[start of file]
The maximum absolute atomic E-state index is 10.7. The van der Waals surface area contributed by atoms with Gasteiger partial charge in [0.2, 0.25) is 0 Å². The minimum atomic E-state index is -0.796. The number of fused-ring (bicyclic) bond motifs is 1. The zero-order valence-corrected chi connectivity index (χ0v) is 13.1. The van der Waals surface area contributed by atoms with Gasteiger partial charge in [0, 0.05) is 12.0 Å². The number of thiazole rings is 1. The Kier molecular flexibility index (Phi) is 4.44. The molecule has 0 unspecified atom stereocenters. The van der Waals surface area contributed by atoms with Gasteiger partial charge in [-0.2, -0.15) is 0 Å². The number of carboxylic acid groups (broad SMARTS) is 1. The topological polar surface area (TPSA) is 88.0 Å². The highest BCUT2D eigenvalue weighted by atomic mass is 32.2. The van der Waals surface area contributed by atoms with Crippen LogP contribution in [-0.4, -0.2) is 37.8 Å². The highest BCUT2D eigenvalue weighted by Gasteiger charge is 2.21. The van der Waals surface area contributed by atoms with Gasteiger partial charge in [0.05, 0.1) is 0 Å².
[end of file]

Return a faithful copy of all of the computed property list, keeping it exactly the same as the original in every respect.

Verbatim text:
The maximum absolute atomic E-state index is 10.7. The van der Waals surface area contributed by atoms with Gasteiger partial charge in [0.2, 0.25) is 0 Å². The minimum atomic E-state index is -0.796. The number of fused-ring (bicyclic) bond motifs is 1. The zero-order valence-corrected chi connectivity index (χ0v) is 13.1. The van der Waals surface area contributed by atoms with Gasteiger partial charge in [0, 0.05) is 12.0 Å². The number of thiazole rings is 1. The Kier molecular flexibility index (Phi) is 4.44. The molecule has 0 unspecified atom stereocenters. The van der Waals surface area contributed by atoms with Gasteiger partial charge in [-0.2, -0.15) is 0 Å². The number of carboxylic acid groups (broad SMARTS) is 1. The topological polar surface area (TPSA) is 88.0 Å². The highest BCUT2D eigenvalue weighted by atomic mass is 32.2. The van der Waals surface area contributed by atoms with Crippen LogP contribution in [-0.4, -0.2) is 37.8 Å². The highest BCUT2D eigenvalue weighted by Gasteiger charge is 2.21. The van der Waals surface area contributed by atoms with Gasteiger partial charge in [0.05, 0.1) is 0 Å².